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In Armenia, with a significant diaspora in North America and Europe – especially in France – but also in Russia, there are no parties that clearly advocate breaking ties with Moscow, which controls most of the strategic resources and is joined by agreements. of association and defense. The Russian has lost a lot of territory among the population, especially among young people, who now travel more to EU countries and the US than to Russia. But although there are those who believe that Moscow allowed the conflict to go too far, a good part of the population believes that without Moscow the war would have resulted in the total loss of control of the enclave. This is helped by Russian public relations policy, which shows its combat engineers clearing munitions on the ground or escorting buses in which some Armenian refugees have returned to Stepanakert, the region’s capital.
The risks of dependency
The risk for Armenia is that this dependence on Russia is excessive and even “dangerous”, explains analyst Richard Giragosián, director of the Regional Studies Center. “The peacekeeping mission can be imitated, but there is an increase in the Russian military presence in the area, because it is Moscow that will control all regional trade and transport and also the Armenian border,” says Giragosián. This expert points out that, unlike other conflicts, Moscow now wants the involvement of the West as a formula to legitimize its diplomatic drive. The Kremlin would like a peace deal, says the analyst, that would allow that temporary group of peacemakers to become permanent and even expand with international forces.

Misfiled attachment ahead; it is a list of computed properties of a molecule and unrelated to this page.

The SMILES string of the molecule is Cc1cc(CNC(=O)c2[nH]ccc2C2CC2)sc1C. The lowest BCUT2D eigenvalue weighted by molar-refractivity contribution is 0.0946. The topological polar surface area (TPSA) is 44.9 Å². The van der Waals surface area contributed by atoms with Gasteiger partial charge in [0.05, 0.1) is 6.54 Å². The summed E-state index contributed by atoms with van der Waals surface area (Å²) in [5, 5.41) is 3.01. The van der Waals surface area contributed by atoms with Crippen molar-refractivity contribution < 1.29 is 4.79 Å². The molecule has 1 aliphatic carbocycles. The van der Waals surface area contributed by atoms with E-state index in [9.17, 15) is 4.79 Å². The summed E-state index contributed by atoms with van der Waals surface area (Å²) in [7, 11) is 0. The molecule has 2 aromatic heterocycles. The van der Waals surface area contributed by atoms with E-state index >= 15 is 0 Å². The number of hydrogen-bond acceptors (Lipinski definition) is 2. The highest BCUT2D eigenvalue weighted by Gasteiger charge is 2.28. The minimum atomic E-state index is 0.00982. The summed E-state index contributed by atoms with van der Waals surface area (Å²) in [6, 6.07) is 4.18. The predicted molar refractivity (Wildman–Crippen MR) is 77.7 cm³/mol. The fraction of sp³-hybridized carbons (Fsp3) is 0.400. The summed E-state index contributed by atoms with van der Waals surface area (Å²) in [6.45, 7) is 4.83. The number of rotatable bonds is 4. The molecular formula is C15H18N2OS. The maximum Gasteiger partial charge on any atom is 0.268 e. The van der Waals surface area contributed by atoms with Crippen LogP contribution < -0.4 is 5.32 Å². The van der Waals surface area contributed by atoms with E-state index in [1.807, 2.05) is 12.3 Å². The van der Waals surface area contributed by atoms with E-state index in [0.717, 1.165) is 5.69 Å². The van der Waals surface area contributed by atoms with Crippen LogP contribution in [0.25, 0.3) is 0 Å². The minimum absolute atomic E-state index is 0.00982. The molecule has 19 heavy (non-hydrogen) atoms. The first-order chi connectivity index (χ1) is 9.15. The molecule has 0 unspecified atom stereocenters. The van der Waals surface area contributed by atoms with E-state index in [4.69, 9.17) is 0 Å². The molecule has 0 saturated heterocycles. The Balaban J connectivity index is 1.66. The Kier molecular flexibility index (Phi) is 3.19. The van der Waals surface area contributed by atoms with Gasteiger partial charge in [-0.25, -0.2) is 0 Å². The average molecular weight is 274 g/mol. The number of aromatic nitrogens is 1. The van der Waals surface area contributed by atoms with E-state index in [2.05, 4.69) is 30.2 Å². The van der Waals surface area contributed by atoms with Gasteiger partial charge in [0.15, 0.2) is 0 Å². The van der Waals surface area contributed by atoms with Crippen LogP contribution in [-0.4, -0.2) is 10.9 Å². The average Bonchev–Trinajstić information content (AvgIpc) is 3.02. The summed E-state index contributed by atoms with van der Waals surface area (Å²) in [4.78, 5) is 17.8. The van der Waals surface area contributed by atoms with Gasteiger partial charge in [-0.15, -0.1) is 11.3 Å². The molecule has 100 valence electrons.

Meanwhile, the Russian deployment – which already had a small and fairly old base in Armenia – has relegated Ankara to a secondary role. Although Turkey, which in a certain way considers itself the winner of the resulting post-war scenario, is also working to increase its influence in the southern Caucasus and has even declared that it wants to “normalize” relations with Armenia that have been broken for decades and also very damaged by the Turkish lack of recognition of the Armenian genocide perpetrated by the Ottoman Empire in the early 20th century.
Russian boots in Nagorno Karabakh
The Russian “peacekeeping” contingent is relatively modest on paper: some 1,960 personnel with small arms, 90 armored personnel carriers and another 380 motor vehicles. They have 27 checkpoints, most far from the front, along the main transportation arteries in the Armenian-populated areas of Nagorno-Karabakh and the Lachin corridor, a narrow, hilly eight-kilometer highway that connects the region with Armenia. . Although it lacks a detailed mandate, it analyzes in a report Olesya Vartanya of the ISPI, and that is a vulnerability if, over time, one of the parties (or both) begins to blame the Russian soldiers for not protecting enough or too much.